A U.K. study reveals mothers who take acetaminophen while pregnant are more likely to give birth to children with high levels of hyperactivity.
The study, published in medical journal JAMA Pediatrics, tracked mothers' use of acetaminophen while 18 and 32 weeks pregnant, as well as when their children were 61 months old, CNN reports.
Results revealed those mothers taking acetaminophen at 18 weeks pregnant were more likely to give birth to hyperactive children with behavioral issues.
By the 32nd week of pregnancy, there was a high chance the baby would also have emotional problems.
"This is actually the fourth major study to find acetaminophen use during pregnancy associated with neuro-development of the child," said Michele Marcus, a professor at Emory University Schools of Public Health & Medicine.
Statistics indicate half of all pregnant mothers use acetaminophen, the main ingredient in popular over-the-counter medications such as Tylenol. It is generally considered safe to take during pregnancy, reports CNN.
"Minor aches and pains (e.g. headaches or mild backache), are common in pregnancy and often are a reason for patients to take acetaminophen," said Dr. Aisling Murphy, assistant clinical professor at UCLA Obstetrics and Gynecology. "The practice is very common."
Some, including the U.S. Food and Drug Administration, criticize the design of research studies like these, which they say make them unreliable to draw conclusions from.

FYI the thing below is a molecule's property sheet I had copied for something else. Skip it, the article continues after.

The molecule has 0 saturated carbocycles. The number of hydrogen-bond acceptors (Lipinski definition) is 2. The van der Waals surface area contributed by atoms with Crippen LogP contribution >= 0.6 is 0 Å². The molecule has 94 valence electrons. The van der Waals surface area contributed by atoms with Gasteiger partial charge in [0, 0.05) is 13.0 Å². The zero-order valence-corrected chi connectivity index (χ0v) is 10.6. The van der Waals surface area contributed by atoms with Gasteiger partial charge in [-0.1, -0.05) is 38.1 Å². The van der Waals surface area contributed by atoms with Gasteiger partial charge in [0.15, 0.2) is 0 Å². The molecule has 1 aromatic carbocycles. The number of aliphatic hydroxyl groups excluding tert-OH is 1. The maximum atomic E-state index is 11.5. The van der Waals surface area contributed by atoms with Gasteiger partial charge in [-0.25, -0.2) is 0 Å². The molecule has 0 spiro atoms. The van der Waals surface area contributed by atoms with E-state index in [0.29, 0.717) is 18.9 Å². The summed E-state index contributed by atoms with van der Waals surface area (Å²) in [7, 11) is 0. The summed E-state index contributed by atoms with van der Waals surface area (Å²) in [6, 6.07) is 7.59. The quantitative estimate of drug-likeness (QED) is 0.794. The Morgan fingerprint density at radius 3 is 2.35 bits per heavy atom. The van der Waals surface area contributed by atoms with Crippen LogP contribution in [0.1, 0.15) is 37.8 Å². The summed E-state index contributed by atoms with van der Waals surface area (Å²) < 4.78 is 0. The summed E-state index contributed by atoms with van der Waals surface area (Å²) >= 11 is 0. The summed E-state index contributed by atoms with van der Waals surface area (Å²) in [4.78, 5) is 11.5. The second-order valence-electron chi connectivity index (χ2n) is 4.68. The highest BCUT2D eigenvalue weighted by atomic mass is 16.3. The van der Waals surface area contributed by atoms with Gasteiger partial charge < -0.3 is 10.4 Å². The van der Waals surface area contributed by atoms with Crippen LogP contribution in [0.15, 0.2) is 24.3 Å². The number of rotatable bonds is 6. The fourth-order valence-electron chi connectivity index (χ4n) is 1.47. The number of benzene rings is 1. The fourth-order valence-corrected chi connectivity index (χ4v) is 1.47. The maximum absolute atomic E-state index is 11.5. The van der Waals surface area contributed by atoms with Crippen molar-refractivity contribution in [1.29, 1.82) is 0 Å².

"It is important to note there are no studies demonstrating a causal link between acetaminophen use during pregnancy and adverse effects on child development," said Marc Boston, a spokesman for McNeil Consumer Healthcare, the maker of Tylenol.
Dr. Hal C. Lawrence, CEO of the American College of Obstetricians and Gynecologists, agrees with Boston's sentiments.
"Behavioral disorders are multifactorial and very difficult to associate with a singular cause," Lawrence said. "The brain does not stop developing until at least 15 months of age, which leaves room for children to be exposed to a number of factors that could potentially lead to behavioral issues."
"The takeaways here are that physicians should not change clinical practice until definitive prospective research is done and, most importantly, patients should not be frightened away from the many benefits of acetaminophen," he added.